LOVE IS ALWAYS A WILD RIDE.
A writer for the Ladies Gazette, Miss Ophelia Dauntry’s passion is her pen. So when she sees a fellow writer kidnapped before her eyes—and the trail of evidence leads to the Lords of Anarchy—Ophelia vows to find her friend and take down the notorious London driving club in her column. But before she can argue her case, she needs the inside scoop from its newest leader: Piers Hamilton, the Duke of Trent.
Headstrong, handsome Trent joined the Lords of Anarchy after a decade in the British Army. He’s made it his business to tame the misbehavior within the driving club—and the infuriatingly attractive Ophelia is only getting in his way. The deeper she digs into the case, the more she puts her own life at risk. Can Trent convince Ophelia to trust him to seek justice…and find protection, and passion, in his arms?
Don't miss the last book in Manda Collins' gripping Lords of Anarchy trilogy, Good Dukes Wear Black!
Release date: April 5, 2016
Publisher: St. Martin's Publishing Group
Print pages: 304
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Good Dukes Wear Black
The club members were acquitting themselves rather well among polite society, thought Piers Hamilton, Duke of Trent, the latest president of the Lords of Anarchy, as he surveyed them mingling with the highest sticklers of the ton.
Especially considering that the last party the Lords of Anarchy had hosted was an actual orgy.
The duke, known to his intimates as Trent, was the latest in a quick succession of leaders of the aforementioned driving club, which, on top of being known for its fast races and drunken debauchery, had also been helmed in the past couple of years by men who turned out to be somewhat less than scrupulous about some laws.
The one against murder, for instance.
So when the few remaining members with a conscience had approached him about becoming president, Trent had been hesitant. But he liked a challenge. And his years as an officer in His Majesty’s army had shown him that even the most undisciplined of men could be molded into good soldiers. Thus he’d accepted the position with an eye toward reining in the wildest elements of the membership and giving the rest of them a club they could be proud of.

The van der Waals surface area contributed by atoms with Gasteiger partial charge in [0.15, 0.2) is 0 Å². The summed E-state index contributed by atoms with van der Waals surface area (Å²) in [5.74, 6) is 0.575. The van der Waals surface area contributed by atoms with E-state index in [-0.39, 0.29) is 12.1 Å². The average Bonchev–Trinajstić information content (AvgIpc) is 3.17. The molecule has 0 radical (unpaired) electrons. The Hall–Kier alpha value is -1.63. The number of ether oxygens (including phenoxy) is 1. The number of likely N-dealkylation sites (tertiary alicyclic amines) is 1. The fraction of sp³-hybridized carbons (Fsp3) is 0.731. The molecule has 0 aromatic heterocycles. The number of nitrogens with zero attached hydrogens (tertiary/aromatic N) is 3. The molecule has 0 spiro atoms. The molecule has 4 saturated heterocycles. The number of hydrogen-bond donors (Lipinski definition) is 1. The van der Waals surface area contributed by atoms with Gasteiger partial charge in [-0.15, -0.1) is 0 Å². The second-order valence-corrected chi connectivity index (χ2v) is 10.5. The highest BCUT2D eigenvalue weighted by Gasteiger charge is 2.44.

Now, watching the newest members of the club dancing with perfectly respectable ladies in the ballroom of his London residence, Trent was hopeful that there would be no more bad behavior from the Lords of Anarchy. At least not under his watch.
“Trent,” said Lord Frederick Lisle, clapping his old friend on the shoulder, “you’ve done yourself proud with your first entertainment as the duke. I wouldn’t have guessed a man with so little patience for socializing would manage it, but you proved me wrong.”
Before he could retort, they were joined by the recently wed Earl of Mainwaring, who was the third in their circle since their schooldays. “You know you’re supposed to dance with them,” he said dryly, with a nod in the direction of a pair of young ladies who whispered furiously behind their fans while casting longing looks in Trent’s direction.
As the three men watched, a young gentleman with laughably high shirt points and hair that had been pomaded and teased until it added three inches of height to his willowy frame approached the bevy and bowed deeply. Words were exchanged, eyelashes fluttered, and soon the young man was leading out the prettier of the two onto the dance floor. The other, her courage waning with the departure of her friend, turned her attention to the partygoers on her other side.
“Who was that strange creature?” Mainwaring asked, raising his quizzing glass to get a closer look at the bold young gentleman. “I don’t think I’ve seen shirt points that high since—”
“You were that age?” Freddy finished with a laugh. “I seem to recall you were rather fond of the pomade as well.”
“No more than you,” Mainwaring retorted with a frown, turning his glass upon his friend. “And if we are paying calls in Memory Lane, then by all means let us discuss the time you so knotted your neck cloth your valet had to cut you out of it?”